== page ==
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Lucy Corkhill

By Lucy Corkhill

02nd May 2019

May is often one of the most exciting months in the garden. Seeds sowed in early spring are really flourishing and often the combination of sunny days and rain showers causes an absolute abundance of greenery. Areas that looked barren are suddenly vibrant with life and seedlings shoot up - as do weeds.

Lucy Corkhill

By Lucy Corkhill

02nd May 2019

Lucy Corkhill

By Lucy Corkhill

02nd May 2019

We once went away on holiday for two weeks in May and came back to a completely different garden: lush, gloriously green and completely overgrown! It’s a month for keeping an eye on the weeds too as they compete with seedlings for nutrients and moisture.

Making the most of the sunshine

Statistically, May is a pretty sunny month. In fact, in Scotland and Wales, with about 170-180 hours of sunshine May averages as the sunniest month of the year. In southern England, sunshine averages at about 200 hours throughout May. All that sunshine helps plants get fully established without the risk of them drying out too much as later in the year. The greenhouse can get pretty hot on a sunny day so make sure to open up all the vents, but close them again in the evening as nights can still be cold. If the weather is very hot, put up shading in the greenhouse to prevent the scorching of little seedlings.

Ideas for children

May is also a time when children can get really engaged with gardening. There’s less convincing needed to get outside if the weather is warm and bright, and kids will get to see the fruits of their labours quickly. Try a couple of pots of cherry tomatoes – little ones will love picking these themselves and they’ll be abundant by summertime. This is also a great time to plant courgette and squash plants. These can grow to epic proportions so make sure they have lots of room to spread out in the vegetable bed. Later on, children can get involved with harvesting and cooking – there are myriad different recipes that include courgette and squash and a favourite is sure to be courgette bread, deliciously moist and tasty with a slathering of butter. In terms of flowers, marigolds, nasturtiums and sunflowers are all pretty fail-safe and create an abundance of bright colour. Marigolds and nasturtiums can be added to summer salads for a peppery zing. Planting bright flowers like these amongst your vegetables is called companion planting, beneficial because they attract pollinating insects but also deter pests. The smell of marigolds is said to put off aphids, for instance. A garden full of flowers and vegetables is also incredibly pleasing to the eye and attracts happy bees and butterflies.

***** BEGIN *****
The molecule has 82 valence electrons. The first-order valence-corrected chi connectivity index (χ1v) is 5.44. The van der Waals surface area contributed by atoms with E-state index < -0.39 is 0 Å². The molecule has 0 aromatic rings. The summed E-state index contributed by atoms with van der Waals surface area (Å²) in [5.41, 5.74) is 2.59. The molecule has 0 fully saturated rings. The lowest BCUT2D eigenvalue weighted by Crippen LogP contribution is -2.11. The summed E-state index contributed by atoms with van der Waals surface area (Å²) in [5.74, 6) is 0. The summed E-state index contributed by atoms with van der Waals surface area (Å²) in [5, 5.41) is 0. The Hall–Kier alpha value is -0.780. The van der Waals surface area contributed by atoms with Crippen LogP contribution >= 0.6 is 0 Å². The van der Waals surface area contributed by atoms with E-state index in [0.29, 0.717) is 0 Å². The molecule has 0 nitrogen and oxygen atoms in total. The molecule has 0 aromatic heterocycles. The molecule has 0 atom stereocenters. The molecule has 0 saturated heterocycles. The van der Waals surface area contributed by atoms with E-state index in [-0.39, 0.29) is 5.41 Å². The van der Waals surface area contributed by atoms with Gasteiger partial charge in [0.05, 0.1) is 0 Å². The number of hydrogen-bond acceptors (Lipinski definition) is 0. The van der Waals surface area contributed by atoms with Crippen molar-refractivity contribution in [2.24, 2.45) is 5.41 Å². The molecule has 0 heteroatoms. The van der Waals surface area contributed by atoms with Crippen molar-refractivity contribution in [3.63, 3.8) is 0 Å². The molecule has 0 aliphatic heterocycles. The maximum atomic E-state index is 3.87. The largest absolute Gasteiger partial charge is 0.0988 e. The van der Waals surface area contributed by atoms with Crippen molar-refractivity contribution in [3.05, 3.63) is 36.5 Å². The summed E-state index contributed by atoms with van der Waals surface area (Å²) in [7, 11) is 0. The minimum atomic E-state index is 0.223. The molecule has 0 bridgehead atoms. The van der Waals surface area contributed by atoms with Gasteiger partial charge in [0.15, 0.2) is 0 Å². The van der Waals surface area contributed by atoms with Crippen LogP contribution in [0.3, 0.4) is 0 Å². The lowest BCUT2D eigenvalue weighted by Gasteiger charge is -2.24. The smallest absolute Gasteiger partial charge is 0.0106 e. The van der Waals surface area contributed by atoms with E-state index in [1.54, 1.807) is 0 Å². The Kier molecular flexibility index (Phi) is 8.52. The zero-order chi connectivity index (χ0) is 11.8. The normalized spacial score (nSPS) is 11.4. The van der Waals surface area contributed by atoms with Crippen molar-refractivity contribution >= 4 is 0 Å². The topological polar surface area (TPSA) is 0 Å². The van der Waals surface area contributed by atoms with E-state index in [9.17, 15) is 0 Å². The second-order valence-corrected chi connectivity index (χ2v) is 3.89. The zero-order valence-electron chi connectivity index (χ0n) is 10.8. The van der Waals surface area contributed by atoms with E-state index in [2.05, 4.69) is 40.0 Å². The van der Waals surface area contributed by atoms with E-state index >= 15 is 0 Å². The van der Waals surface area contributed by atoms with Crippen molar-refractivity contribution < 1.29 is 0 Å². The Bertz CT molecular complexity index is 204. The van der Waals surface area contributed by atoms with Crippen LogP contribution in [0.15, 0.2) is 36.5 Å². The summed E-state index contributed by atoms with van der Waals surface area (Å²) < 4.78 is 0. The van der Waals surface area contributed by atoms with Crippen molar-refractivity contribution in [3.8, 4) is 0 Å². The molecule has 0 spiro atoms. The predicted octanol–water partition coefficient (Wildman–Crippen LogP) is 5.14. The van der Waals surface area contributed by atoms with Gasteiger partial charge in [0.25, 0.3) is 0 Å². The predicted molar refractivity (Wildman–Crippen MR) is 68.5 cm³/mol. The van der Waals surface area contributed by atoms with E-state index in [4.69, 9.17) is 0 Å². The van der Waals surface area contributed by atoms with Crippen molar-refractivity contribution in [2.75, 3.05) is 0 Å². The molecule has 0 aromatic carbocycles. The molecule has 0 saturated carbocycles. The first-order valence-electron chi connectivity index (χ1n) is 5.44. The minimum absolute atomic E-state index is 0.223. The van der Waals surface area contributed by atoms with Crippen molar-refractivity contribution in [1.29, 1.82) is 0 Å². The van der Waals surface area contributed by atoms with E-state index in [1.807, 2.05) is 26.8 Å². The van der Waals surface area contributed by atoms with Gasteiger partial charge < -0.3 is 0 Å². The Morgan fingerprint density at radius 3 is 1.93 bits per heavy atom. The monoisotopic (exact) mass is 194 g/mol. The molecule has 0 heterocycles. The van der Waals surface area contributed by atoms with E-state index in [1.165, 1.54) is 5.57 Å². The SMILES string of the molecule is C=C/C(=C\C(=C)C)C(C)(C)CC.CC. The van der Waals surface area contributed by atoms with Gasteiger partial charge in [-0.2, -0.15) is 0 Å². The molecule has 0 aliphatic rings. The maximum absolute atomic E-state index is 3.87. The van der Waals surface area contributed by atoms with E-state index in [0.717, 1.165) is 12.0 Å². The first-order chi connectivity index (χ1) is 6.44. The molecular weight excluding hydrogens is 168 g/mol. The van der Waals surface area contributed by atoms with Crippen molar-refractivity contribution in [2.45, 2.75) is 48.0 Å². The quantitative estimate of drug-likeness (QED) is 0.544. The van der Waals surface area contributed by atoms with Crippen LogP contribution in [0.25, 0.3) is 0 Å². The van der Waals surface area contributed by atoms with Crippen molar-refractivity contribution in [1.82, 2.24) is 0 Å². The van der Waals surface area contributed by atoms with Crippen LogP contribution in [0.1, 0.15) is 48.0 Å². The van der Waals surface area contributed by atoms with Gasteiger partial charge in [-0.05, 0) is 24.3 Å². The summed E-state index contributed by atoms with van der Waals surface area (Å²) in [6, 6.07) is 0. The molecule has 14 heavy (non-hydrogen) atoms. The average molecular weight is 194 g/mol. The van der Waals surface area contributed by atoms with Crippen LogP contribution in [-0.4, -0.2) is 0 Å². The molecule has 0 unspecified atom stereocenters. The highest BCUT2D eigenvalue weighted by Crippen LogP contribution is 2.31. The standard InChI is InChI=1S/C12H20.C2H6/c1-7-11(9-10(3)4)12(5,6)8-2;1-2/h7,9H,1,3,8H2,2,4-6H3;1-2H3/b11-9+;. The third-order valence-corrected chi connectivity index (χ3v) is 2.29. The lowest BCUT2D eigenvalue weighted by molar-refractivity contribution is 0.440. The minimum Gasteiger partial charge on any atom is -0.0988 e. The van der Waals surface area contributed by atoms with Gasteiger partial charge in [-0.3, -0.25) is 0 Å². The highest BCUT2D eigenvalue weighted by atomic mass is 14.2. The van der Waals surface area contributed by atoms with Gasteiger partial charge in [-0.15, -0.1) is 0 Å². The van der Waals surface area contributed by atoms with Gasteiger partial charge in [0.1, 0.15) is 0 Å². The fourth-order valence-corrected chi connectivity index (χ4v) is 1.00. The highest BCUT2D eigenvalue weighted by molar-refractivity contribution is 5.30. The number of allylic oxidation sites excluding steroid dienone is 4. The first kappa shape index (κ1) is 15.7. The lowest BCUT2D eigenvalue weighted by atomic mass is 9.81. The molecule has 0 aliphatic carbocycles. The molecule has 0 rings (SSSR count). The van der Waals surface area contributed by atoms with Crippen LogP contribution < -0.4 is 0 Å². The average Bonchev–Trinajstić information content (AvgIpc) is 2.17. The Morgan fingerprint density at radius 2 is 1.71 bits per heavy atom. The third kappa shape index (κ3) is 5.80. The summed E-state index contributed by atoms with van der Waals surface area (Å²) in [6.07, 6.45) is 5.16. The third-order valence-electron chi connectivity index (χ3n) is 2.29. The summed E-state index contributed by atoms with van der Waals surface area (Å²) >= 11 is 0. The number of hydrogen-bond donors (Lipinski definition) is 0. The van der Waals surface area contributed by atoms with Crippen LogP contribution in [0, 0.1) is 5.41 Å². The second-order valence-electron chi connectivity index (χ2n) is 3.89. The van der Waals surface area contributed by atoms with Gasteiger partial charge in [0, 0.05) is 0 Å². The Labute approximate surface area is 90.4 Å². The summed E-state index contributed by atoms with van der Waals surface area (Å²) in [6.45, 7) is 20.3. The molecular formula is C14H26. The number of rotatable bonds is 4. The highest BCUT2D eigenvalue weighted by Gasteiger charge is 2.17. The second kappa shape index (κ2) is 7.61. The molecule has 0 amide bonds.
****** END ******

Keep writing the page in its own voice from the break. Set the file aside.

Tasty treats for the summer

Now is the last chance to plant second early and maincrop potatoes to provide plenty of nourishment throughout summer and autumn. The difference between home-grown potatoes and shop-bought is incredible; once you’ve tasted your own fresh from the garden you won’t want the flavourless shop ones again. Other things to sow direct include rocket, spinach, broad beans, parsnips, turnips, onions and peas. Once the beans get established, provide them with canes or slim tree branches erected in the ground as support. They’ll scurry up them in no time.

The ground is warm enough to plant out delicate seedlings – there is very little risk of a frost now even in Scotland. If you’re worried there might still be a frosty morning on the horizon, stick to planting out at the end of the month. You can now start off a cycle of crops, sowing seeds every few weeks to ensure a steady supply throughout the coming months. Carrots, beetroot, salad leaves and radishes can all be grown in succession as you enjoy them. Salad leaves provide plenty of colour and interest to a garden and grow quickly without too much fuss. A fresh salad from the garden is one of the treats of the summer; just dress with a dash of olive oil and balsamic and top with some crunchy toasted seeds and you have a delicious, simple lunch.

Imagine the harvest

If you fancy sweet and juicy sweetcorn in summer, now is the time to plant the seeds in deep pots. The seedlings will be ready to plant out in June and really make a majestic addition to the garden when fully grown with the leaves shushing. Peeling back the layers to discover a fresh corn cob is a real treat for both small and bigger folks. Herbs are a wonderful addition to any garden and May is a good month to plant seeds such as parsley, basil, dill, rosemary, fennel, chives, coriander, mint and thyme. Plant these close to your back door so you can pop out and grab a handful of whatever you need when you’re cooking.

May is a busy month in the garden and if you’re growing things from seed in the greenhouse you’ll find that you are planting out and starting again in quick succession. If you want quicker results with less effort, or you simply haven’t as much time to devote to the garden, you can pick up plug plants very easily and this is a good way to get a new vegetable garden established in very little time. If you’re feeling green-fingered, May is certainly a time to harness the gifts Mother Nature bestows in the form of warm sunshine and rain showers. Have fun planting out and just imagine the harvest in autumn!

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